Paul Barker’s review Carscapes: The Motor Car, Architecture, and Landscape in England in the TLS highlights the effect on the automobile on architecture and urban design.
The authors “quote the historian Jack Simmons, in 1947, seeing his adoptive city, Leicester, stripped of its past in pursuit of engineers’, planners’ and architects’ dull-minded fantasies of a land fit for the car: ‘In the course of the last 15 years no more the Old Town of Leicester has been almost entirely destroyed. In the late 1950s its medieval street pattern was clearly visible . . . . Now nearly all this has gone: not merely the streets but their very names Applegate Street, Blue Boar Lane, Bakehouse Lane, Red Cross Street . . . .
“In their place we have a huge swathe of concrete, taking the traffic through the city north and south, with windy and desolate stretches, of concrete again, on either side of it. The Old Town in its former state was grimy, and in many respects an inefficient anachronism. Nevertheless it was full of interest, of oddity: it was lovable and contained surprises. Not one of those things is true of its successor. It has become a passage-way, a mere hyphen between larger units.’ Some historic monuments remained, but they were isolated and hard of access.”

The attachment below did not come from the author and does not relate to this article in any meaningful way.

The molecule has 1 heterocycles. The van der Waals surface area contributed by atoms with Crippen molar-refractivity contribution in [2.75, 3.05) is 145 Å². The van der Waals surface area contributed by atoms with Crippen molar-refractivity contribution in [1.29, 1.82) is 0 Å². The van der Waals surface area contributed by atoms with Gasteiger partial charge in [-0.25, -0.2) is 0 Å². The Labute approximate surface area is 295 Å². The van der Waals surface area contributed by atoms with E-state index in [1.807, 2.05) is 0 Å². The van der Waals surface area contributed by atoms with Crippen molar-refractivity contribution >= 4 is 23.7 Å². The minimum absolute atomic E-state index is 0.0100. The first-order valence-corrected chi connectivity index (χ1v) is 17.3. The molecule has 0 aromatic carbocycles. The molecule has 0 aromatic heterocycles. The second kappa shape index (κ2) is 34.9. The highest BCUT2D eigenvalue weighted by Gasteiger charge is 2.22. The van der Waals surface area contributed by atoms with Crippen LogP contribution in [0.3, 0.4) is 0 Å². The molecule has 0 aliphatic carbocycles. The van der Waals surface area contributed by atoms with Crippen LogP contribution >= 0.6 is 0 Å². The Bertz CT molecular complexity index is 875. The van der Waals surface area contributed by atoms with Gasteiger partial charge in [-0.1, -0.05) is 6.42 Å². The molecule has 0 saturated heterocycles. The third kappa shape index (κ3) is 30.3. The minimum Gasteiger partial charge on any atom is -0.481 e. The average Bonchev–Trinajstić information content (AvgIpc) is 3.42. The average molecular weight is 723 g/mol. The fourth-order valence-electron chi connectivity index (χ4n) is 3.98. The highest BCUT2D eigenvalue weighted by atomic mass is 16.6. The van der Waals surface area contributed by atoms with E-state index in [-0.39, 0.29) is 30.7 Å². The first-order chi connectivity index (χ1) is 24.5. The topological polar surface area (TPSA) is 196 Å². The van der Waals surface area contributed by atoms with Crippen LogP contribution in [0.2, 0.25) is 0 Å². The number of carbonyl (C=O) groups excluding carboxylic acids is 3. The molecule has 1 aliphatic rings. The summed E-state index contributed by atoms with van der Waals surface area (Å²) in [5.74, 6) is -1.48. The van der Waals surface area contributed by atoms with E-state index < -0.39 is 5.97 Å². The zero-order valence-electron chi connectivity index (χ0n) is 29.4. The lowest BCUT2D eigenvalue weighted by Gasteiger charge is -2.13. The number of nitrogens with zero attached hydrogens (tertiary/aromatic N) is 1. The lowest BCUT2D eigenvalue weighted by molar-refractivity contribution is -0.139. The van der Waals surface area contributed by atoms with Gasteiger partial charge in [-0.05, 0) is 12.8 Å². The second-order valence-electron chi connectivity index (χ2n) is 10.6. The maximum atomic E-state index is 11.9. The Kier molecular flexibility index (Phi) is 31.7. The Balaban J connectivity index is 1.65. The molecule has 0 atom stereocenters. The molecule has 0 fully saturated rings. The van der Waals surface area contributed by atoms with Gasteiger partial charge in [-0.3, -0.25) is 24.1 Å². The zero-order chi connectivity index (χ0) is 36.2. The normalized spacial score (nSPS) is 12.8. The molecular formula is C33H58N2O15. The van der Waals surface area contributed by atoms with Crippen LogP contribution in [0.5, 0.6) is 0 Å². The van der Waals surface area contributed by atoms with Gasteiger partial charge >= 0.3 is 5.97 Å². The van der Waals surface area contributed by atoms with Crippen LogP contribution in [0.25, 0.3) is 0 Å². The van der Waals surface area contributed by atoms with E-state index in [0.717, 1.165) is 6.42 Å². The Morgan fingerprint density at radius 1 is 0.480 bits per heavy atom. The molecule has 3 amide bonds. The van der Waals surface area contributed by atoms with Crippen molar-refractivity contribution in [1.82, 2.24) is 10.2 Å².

Today, car-only roads are so commonplace that we forget they had to be imagined: “The all-embracing changes thought necessary to keep the driver happy, and the pedestrian in his or her place, have often come to pass long after they were conceived. By the time the drawbacks were discovered, it tended to be too late to stop the juggernaut of construction. So it was with that all-car artefact, the motorway, which rightly has many pages and photographs in Carscapes . In the early 1900s, the Conservative politician, A. J. Balfour and the Fabian H. G. Wells both dreamed of car-only roads.”